The manufacturers of America’s most used COVID-19 vaccines insist they have plans in place to quickly adapt to potential challenges presented by the new omicron variant.
Both Pfizer and vaccine partner BioNTech said that, if necessary, they expect to be able to ship a new vaccine tailored to the highly contagious variant, first detected in South Africa, in about 100 days.
BioNTech added Friday it expects to review more data on omicron within two weeks to help decide whether the two jab-vaccine should be reworked.
The other two-shot vaccine maker, Moderna, said it is working to advance a booster candidate for its jab that is tailored to the new variant. ‘
The company said it is testing a higher dose of its existing booster and studying other booster candidates designed to protect against multiple variants.
“A booster dose of an authorized vaccine represents the only currently available strategy for boosting waning immunity,” Moderna said in the statement.
Professor Andrew Pollard, director of the Oxford Vaccine Group which developed the AstraZeneca vaccine used overseas, expressed cautious optimism that existing vaccines could be effective at preventing serious disease from the omicron variant.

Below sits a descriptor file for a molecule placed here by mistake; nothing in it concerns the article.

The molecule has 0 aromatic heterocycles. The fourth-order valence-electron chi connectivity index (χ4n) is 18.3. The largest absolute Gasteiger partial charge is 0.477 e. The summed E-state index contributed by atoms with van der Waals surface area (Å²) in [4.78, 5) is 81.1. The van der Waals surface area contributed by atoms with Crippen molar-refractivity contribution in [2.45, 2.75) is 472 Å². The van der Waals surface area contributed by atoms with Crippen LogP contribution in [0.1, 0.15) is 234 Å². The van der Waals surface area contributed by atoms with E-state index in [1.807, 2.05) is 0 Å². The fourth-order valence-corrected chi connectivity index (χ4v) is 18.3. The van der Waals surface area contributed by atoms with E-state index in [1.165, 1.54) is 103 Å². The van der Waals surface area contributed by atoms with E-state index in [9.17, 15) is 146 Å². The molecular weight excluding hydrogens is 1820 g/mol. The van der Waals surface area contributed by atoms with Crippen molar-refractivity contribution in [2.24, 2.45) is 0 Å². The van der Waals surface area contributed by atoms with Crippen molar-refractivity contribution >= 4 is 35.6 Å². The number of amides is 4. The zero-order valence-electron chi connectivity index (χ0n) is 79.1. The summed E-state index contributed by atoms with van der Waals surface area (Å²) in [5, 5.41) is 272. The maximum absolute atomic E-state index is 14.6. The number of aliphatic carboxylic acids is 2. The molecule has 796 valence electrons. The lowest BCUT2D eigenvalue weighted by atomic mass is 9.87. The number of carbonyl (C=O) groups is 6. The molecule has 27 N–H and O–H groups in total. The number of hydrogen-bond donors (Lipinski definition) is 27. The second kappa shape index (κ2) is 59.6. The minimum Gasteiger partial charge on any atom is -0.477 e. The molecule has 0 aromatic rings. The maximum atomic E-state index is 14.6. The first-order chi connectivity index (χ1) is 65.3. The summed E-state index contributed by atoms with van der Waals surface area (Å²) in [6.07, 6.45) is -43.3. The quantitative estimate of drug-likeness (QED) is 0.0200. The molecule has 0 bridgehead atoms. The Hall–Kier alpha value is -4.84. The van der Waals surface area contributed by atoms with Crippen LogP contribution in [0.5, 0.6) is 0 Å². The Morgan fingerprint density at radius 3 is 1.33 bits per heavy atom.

He said most mutations appear to be in similar regions as those in other variants.
“That tells you that despite those mutations existing in other variants the vaccines have continued to prevent serious disease as we’ve moved through alpha, beta, gamma and delta,” he told BBC radio. “At least from a speculative point of view we have some optimism that the vaccine should still work against a new variant for serious disease, but really we need to wait several weeks to have that confirmed.”
He added that it is “extremely unlikely that a reboot of a pandemic in a vaccinated population like we saw last year is going to happen.”
With Post wire services